6 Types of Cyber Security Scans & Tests That Can Keep You Hack-Safe

Cyber Security Scans

More than half of UK’s businesses have been affected by cybersecurity attacks. Government studies show that 1/5th of UK charities too were part of the companies who experienced a cyber attack in 2018. The most common types of attacks that hackers initiated were in the form of fake emails, impersonation by scammers, viruses, and malware.

With cyber security breaches becoming a growing concern for UK businesses, its time that organizations took matters into their own hands and set in place robust cyber monitoring practices. totality services offers comprehensive IT managed services London companies rely on to secure their operations and business infrastructure.

Test for cyber security health

Regular testing of your cyber networks is a great way to identify if you have been hacked or if you may be hacked in the future. When testing for cyber security attacks, it’s important to look for 3 types of threats:

  • Malware like defacement’s, SEO spam, and malicious redirects.
  • Website vulnerabilities like SQL injections and cross-site scripting from weak codes, unprotected contact forms/user fields, outdated plugins & applications.
  • Distributed denial of service (DDoS) attacks.

Now, let’s take a look at the tests and scans you need to run to identify these threats:

Port Scan

Open ports are one of the easiest routes available for hackers planning a security attack on your systems. Port scanning tools help detect which ports on your computer are open and whether they’ve been hacked or not.

Some of the common port scanning tools that you can use are Nmap, Unicornscan, Angry IP Scan, Netcat, Zenmap and ShieldsUp. Many services are partnered with these companies, and they can conduct comprehensive port scanning of your systems.

Penetration Test

Penetration testing is a form of conscious hacking of your organization’s networks and computer systems by trained individuals. A comprehensive, conscious attack is initiated to expose all the problem areas, fault lines and any other holes your systems may have in their security.

This is an exhaustive test and involves the attack to come from both the external and internal mechanisms of the system. Another term for this test is “ethical hacking.”

Vulnerability Scan

Vulnerabilities are basically weak links in your software codes, which can be exploited and manipulated by hackers during the attack. When hackers modify your vulnerabilities, they change the fundamental way in which your software functions.

Some hackers exploit zero-day vulnerabilities, where applications and software don’t have an update patch; meaning, they offer greater scope for attack. Others exploit older applications and software, which hasn’t been updated in a long time.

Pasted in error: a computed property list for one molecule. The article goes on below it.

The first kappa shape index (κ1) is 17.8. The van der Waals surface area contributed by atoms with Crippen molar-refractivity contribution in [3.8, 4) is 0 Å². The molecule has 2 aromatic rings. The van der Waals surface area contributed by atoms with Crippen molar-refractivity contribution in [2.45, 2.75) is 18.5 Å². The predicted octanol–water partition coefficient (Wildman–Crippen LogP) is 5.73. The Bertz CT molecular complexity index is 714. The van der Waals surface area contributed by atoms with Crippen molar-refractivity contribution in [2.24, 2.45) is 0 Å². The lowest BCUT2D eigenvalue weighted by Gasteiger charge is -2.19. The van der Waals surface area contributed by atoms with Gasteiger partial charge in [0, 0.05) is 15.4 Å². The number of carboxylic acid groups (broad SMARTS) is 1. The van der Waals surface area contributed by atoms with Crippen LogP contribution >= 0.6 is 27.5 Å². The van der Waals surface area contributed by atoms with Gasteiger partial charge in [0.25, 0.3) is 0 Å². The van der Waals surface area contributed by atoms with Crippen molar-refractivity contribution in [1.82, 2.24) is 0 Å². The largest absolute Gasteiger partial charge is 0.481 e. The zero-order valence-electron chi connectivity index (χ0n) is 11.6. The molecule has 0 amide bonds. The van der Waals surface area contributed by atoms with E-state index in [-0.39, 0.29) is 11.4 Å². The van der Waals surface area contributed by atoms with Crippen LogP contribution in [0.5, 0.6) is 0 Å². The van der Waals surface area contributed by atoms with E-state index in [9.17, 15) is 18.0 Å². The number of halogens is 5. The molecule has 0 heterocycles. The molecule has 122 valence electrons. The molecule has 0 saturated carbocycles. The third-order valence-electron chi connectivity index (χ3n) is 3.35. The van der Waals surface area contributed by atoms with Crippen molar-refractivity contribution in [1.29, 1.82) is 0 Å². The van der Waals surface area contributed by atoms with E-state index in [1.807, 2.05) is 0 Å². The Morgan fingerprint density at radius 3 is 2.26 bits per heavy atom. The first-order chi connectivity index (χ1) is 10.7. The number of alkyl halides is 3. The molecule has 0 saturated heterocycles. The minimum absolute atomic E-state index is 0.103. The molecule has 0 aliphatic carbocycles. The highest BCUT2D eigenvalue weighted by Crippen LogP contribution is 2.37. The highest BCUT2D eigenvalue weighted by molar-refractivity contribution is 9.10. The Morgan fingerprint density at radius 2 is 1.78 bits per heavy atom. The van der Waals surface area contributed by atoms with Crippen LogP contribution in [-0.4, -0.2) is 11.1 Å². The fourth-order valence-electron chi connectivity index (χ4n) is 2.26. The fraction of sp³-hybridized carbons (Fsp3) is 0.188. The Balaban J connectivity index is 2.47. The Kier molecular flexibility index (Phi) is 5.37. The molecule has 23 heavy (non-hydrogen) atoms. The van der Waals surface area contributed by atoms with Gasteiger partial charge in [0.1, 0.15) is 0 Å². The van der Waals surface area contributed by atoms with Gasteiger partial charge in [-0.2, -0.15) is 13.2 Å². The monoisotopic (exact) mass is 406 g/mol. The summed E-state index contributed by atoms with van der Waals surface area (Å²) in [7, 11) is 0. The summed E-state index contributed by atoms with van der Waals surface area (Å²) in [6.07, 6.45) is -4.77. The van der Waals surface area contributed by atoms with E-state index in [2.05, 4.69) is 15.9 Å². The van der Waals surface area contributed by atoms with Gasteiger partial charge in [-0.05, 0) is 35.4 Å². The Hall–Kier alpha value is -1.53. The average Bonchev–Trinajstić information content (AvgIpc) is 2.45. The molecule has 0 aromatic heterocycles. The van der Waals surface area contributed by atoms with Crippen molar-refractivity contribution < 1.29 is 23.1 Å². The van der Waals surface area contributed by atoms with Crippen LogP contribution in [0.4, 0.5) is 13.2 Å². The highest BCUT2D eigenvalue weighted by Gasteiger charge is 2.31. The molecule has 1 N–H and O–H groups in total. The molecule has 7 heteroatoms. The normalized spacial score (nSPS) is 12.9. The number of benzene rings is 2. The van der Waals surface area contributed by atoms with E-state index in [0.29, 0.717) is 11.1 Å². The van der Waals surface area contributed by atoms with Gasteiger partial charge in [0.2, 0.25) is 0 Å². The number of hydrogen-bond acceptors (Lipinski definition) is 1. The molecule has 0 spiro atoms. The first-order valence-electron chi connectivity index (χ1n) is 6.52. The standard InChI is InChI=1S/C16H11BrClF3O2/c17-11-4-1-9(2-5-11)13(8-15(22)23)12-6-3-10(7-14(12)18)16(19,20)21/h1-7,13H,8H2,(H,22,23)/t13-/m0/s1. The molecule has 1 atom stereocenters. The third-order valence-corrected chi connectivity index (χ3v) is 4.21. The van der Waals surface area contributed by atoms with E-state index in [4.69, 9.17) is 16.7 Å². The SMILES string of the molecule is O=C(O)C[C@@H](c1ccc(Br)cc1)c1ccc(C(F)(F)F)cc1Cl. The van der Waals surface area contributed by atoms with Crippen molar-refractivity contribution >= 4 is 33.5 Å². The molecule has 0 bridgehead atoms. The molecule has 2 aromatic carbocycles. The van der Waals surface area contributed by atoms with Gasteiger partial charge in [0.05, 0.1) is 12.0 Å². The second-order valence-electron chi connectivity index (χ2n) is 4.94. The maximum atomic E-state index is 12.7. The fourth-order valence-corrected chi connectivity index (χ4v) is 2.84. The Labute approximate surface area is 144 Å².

Vulnerability scanning solutions like Tenable Nessus, Comodo HackerProof, Comodo HackerProof, Secunia SmallBusiness, Nexpose Community and Microsoft Baseline Security Analyzer (MBSA) are great options to choose from.

Program Bug Scan

Bugs are one of the most common signs of a cyber attack. Your IT support in London can organize a managed bug bounty program where your networks and systems will be hacked-into by experienced, ethical hackers and students to expose any bugs or vulnerabilities in your company’s cyber security. This is a very cost-effective cyber security screening test, similar to penetration testing.

Network Scan

Your computer networks are the lifeblood on which your technologies operate. That’s why any attack to your network could be completely crippling and devastating to your company. Monthly network scans can help you understand the strength of your networks and can help you identify any new issues, especially when the network is open source.

These days, you have network scanning tools like Nessus, Zenmap, OpenVAS, Qualys FreeScan and more, which can scan networks within minutes and provide you with an up-to-date report about network security.

Rogue Access Point Identification

Rogue access points are those points of security threat, which aren’t part of your company’s networks and systems. For example, an employee connects his personal laptop to your office computer via a USB cable. Any virus or malware on the employee’s laptop can easily travel to your office computer.

Such rogue ports are active agents which spread threats to uninfected systems. Rogue access point identification checks help detect and eliminate any threat that has come from the outside.